Plans unveiled to restore Grade II-listed Mercure Leicester The Grand Hotel – Business Traveller

Accor’s Mercure Leicester The Grand Hotel is set to get a facelift as part of a £1.5 million High Street Heritage Action Zone scheme.

Works on the Grade II listed building will include bespoke iron gates for recessed doorways and delivery entrances, as well as new signage and cleaning and repairs being made to the building’s windows and balcony.

The shopfronts that line the hotel are to be reinstated “as close to the building’s original design as possible”, using sustainable hardwood timber and toughened glass, and a new retail unit is to be created on Belvoir Street.

Finally specialists will look at whether the existing canopy above the hotel’s entrance can be retained and restored.

The building was designed by Cecil Ogden and built by Amos Hall between 1897 and 1898.

Leicester City Council said that the project is part of efforts to revitalise the city centre and encourage more businesses to invest and people to visit, post-pandemic. Work is likely to start this summer, pending the granting of planning permission.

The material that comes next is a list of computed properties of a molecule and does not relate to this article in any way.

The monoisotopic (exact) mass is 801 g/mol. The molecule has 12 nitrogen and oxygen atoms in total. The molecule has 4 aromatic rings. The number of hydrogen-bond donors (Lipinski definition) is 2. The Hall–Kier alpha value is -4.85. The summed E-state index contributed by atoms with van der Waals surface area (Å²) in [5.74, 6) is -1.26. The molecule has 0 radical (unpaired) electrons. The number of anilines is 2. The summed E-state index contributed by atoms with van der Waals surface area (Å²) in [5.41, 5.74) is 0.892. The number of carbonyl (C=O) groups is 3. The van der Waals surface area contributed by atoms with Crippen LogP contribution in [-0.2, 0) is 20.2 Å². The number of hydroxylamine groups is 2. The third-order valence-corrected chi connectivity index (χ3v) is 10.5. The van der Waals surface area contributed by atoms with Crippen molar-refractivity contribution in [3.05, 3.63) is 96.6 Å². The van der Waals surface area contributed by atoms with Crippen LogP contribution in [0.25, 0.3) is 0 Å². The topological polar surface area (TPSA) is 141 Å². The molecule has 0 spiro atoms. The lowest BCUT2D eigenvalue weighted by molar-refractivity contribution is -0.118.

Commenting on the news Deputy city mayor Cllr Adam Clarke said:

“The Grand Hotel and ISKON buildings are fine examples of Leicester’s Victorian past, and we have an important responsibility to preserve them for future generations to enjoy.

“The Grand Hotel – now owned by the Mercure group – has always been considered one of Leicester’s most prestigious hotels, but today the ground floor is spoilt by poorly designed shop fronts, cheap modern materials and oversized signage.

“In February 2020, thanks to the hard work of the council’s conservation team, Historic England announced that Leicester had been successful in securing £1.5m towards a High Street Heritage Action Zone scheme for the Granby Street and Church Gate conservation areas.

“This means we have been able to support the hotel to get an expert conservation architect team, Conception Architects, to survey the building, and plans have now been submitted for changes that will highlight and enhance the building’s important and attractive historical features.”

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